BarleyMax™ foods and improved bowel health
Obesity, colorectal cancer, cardiovascular disease and diabetes are diseases of affluence and have replaced infectious diseases as the principal causes of premature death and disability in Australia. In reality, these diseases are a global problem and have a common risk factor – the consumption of highly refined processed foods as the whole food chain becomes industrialised. Dietary fibre is an essential nutrient and recommendations for increased fibre consumption are promoted in the USA and many industrialised and developing countries. In contrast the situation in Australia is different. Apparent fibre consumption is high by international standards yet gut health including high rates of colorectal cancer, is poor ‘ the so-called ‘Australian paradox’. This phenomenon led to a major reappraisal by CSIRO during the 1970s and 80s of the way in which fibre is thought to act in non-ruminants including humans. It led to the discovery of a special type of fibre component called resistant starch. This is starch which escapes digestion in the small intestine and enters the large bowel where it is digested by the microflora. It also led to discovery of the importance of these bacterial fermentation products (short chain fatty acids, particularly butyrate) in promoting gut health.
Beginning in the late 1990s CSIRO combined it’s knowledge of the importance of resistant starch in gut health with its expertise in developing new cereal grains with elevated resistant starch levels which could be used to modify existing foods without major changes in processing. BARLEYmax® is the first successful commercial ingredient from this research and development program. It has been on sale in supermarkets in a variety of food products since 2009. The company BARLEYmax Enterprizes Pty Ltd has plans to expand internationally as do the manufacturers of BARLEYmax food products. The research program was awarded a CSIRO Medal for Research Achievement in 2010.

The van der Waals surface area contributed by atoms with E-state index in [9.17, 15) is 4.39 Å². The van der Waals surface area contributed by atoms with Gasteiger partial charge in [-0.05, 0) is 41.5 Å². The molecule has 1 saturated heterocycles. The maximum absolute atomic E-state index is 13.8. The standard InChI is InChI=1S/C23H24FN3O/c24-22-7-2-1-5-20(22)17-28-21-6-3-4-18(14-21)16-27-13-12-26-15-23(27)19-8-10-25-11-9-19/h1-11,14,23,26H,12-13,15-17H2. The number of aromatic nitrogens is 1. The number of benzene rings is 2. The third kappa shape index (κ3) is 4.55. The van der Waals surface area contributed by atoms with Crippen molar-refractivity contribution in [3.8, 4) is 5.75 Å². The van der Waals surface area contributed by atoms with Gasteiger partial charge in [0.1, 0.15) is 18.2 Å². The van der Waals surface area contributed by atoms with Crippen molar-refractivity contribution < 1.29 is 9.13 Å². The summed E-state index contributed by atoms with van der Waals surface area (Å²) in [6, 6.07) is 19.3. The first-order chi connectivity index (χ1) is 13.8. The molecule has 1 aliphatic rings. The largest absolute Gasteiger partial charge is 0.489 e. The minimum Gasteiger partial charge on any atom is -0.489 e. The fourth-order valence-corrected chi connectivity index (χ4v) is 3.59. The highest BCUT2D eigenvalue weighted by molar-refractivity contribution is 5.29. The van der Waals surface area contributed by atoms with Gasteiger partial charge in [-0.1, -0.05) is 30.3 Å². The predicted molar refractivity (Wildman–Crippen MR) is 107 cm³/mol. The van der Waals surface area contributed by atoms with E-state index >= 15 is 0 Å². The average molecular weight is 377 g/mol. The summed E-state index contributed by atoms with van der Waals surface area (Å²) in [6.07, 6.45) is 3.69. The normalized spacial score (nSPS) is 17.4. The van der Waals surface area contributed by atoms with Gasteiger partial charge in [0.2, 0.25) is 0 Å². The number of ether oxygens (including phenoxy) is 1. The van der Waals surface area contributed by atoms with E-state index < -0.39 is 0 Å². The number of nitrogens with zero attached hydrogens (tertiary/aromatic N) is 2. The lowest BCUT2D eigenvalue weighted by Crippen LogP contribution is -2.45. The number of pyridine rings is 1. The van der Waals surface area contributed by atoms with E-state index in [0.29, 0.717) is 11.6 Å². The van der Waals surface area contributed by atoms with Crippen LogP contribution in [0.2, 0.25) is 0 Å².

Dietary fibre and public health
Conditions such as colorectal cancer, cardiovascular diseases and diabetes are the major causes of premature death and disability in affluent countries including Australia, the United States and Japan. The consumption of highly refined, fibre-depleted, energy-dense foods has emerged as a dominant contributor to obesity and the increased risk of these conditions. Heritable (ie genetic) factors appear to be a relatively minor component of risk given the rapid appearance of the diseases of affluence in diverse countries undergoing the transition from traditional food patterns to industrialised ones. Prevention through diet and lifestyle change appears to be the best strategy for dealing with these diseases of affluence and increasing the consumption of dietary fibre is one of the key elements in the efforts to contain them.